This time it’s relief. The twenty-six activists of the Party of African Peoples – Côte d’Ivoire (PPA-CI), the party of former President Laurent Gbagbo, who had been sentenced at first instance to two years in prison, have seen their sentences lightened appealing a two-year suspended sentence. The hearing was grueling – more than 10 hours – with a strong taste of deja vu.
The same cramped room of the courthouse, with the heat and humidity of a sauna, the same team of lawyers and the same defendants. Released for the occasion from the house of arrest and correction of Abidjan (MACA) where they are detained, they still appeared in civilian clothes: the prisoners do not wear a uniform. Only their handcuffs and their exhausted looks reminded us of their situation.
The audience was even larger than at the first trial. From the first minutes, the crowd that had come to support the defendants began to spill out of the room and press against the heavy, half-open wooden doors. The judge had to suspend the hearing, open the doors wide and install benches and plastic chairs outside. The last latecomers had to stay up and resolve not to see or hear anything: the magistrates have no microphone.
Before the Court, the twenty-six defendants – twenty-three men and three women – tirelessly repeated the same defence. All are accused of “public disorder” and all plead not guilty. It must be said that the file is thin. On February 24, these PPA-CI activists gathered in the wealthy neighborhood of Cocody Angré to show their support for Damana Pickass, one of their leaders.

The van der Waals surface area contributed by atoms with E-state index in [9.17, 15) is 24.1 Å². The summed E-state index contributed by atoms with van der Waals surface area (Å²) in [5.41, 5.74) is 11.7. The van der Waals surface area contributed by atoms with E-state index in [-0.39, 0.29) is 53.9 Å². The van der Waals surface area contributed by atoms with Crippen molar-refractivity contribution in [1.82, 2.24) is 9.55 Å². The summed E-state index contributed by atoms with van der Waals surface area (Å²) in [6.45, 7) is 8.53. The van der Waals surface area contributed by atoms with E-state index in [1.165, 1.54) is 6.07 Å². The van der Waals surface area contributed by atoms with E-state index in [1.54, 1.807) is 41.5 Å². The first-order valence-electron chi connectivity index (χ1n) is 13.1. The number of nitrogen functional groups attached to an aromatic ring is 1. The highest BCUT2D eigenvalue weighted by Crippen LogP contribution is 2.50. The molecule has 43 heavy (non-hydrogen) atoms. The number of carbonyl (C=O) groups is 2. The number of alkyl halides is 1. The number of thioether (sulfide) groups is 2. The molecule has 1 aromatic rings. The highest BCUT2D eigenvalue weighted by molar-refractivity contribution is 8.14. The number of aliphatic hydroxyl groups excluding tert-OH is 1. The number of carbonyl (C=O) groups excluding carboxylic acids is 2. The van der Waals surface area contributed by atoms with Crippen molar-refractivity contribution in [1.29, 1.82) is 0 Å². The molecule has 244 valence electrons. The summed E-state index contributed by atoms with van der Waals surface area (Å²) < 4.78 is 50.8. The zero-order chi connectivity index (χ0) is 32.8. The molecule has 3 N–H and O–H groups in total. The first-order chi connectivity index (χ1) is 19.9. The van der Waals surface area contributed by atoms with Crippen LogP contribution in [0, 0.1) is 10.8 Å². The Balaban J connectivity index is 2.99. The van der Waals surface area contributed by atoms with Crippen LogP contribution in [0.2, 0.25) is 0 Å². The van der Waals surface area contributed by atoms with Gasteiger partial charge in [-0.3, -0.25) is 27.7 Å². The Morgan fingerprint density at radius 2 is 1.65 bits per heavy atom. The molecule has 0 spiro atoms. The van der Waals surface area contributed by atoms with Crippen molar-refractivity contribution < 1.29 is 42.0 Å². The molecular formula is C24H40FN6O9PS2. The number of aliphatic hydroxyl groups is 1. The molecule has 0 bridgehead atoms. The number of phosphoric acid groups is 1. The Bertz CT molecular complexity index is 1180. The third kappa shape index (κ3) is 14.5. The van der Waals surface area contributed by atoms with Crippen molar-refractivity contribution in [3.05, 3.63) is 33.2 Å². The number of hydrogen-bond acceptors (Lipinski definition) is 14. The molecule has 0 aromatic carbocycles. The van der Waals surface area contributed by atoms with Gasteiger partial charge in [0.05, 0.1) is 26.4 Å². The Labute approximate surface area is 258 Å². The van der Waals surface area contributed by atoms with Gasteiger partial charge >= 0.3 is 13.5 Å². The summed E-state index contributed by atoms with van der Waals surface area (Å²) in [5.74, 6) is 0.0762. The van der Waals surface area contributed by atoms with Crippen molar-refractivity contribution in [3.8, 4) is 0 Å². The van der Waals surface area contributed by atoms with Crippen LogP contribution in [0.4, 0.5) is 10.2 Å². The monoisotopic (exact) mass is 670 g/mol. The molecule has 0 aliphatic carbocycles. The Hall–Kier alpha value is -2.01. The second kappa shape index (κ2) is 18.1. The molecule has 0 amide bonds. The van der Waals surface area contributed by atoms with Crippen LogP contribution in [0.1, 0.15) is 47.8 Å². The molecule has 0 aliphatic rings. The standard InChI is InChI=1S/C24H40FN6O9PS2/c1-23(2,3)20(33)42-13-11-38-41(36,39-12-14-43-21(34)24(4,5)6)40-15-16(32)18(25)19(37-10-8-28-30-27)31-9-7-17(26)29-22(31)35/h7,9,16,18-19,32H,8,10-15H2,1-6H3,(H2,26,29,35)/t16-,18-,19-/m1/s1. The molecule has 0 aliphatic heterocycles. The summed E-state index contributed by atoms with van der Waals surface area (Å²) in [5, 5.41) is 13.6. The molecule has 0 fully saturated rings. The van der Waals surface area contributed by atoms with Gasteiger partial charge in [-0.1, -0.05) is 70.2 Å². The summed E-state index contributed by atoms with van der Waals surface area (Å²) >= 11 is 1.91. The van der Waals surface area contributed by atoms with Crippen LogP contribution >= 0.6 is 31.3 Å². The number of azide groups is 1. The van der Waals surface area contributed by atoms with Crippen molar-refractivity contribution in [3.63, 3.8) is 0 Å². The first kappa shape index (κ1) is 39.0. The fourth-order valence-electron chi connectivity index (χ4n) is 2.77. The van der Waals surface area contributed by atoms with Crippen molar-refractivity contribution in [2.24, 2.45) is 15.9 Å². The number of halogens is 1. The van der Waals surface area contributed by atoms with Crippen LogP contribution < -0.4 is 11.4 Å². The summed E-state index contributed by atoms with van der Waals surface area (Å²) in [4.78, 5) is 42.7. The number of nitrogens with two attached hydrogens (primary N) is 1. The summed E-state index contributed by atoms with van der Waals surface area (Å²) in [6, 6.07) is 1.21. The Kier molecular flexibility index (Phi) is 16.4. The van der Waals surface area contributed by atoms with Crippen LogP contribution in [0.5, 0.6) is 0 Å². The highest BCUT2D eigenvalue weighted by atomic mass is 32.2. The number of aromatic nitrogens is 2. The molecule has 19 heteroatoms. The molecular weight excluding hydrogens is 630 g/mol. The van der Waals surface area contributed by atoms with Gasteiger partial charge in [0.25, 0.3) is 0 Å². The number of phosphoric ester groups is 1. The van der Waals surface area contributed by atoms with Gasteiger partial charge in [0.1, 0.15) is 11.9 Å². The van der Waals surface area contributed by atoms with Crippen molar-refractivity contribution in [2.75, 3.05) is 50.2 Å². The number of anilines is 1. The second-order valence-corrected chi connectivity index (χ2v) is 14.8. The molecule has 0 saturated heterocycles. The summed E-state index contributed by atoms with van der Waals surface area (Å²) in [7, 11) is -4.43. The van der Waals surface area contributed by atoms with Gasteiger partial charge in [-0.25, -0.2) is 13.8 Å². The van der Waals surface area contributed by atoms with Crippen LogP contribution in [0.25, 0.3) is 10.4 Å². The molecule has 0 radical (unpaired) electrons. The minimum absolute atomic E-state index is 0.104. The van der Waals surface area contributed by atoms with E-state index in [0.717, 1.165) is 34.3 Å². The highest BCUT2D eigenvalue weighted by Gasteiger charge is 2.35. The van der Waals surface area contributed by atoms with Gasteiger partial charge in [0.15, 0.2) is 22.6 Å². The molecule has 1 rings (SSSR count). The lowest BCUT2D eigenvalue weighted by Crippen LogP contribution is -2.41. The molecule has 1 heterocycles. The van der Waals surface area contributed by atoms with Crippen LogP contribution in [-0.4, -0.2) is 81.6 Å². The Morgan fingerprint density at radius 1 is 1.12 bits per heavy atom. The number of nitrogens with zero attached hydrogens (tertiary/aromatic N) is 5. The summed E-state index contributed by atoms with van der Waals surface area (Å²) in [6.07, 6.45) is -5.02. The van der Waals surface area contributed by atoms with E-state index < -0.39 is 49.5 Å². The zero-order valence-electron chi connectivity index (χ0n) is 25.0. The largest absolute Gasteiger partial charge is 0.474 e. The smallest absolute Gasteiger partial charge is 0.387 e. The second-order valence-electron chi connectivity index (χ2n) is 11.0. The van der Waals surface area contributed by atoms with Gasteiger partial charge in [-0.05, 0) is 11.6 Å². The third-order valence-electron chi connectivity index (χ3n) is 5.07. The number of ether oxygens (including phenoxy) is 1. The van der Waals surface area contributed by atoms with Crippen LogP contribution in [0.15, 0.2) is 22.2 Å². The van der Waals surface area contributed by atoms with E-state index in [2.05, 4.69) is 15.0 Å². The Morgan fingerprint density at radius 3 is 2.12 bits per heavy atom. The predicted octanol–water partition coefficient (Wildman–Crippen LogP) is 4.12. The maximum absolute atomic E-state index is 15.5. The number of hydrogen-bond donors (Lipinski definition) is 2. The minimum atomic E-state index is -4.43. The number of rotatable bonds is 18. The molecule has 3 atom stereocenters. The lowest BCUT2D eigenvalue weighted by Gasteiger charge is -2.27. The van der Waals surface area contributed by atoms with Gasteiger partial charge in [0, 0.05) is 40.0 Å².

Gathering does not make demonstration
The anti-terrorist cell that summoned him was “a study”, reminds the judge to one of the defendants who parade at the bar and was as such not conducive to gatherings. To which the interested party replies that the activists only wanted to greet Mr. Pickass to encourage him before his hearing, and that the rally is not a demonstration.
It is precisely on this term that the defense relies. ” Was there a demonstration on February 24? asks one of the lawyers, Mr.e Sylvain Tapi. ” No », answer all the defendants in turn. ” Was the public road occupied? Did the people gathered attack or insult the police? Did you learn that there was a ban [de rassemblement] in the area of the 7th installment? »
Here again, the answers are negative: no acts of violence, no slogans or placards, no material destruction. The defense ends up asking bluntly: Is it because you are a PPA-CI activist that you were arrested and brutalized? This time, the defendants acquiesce.
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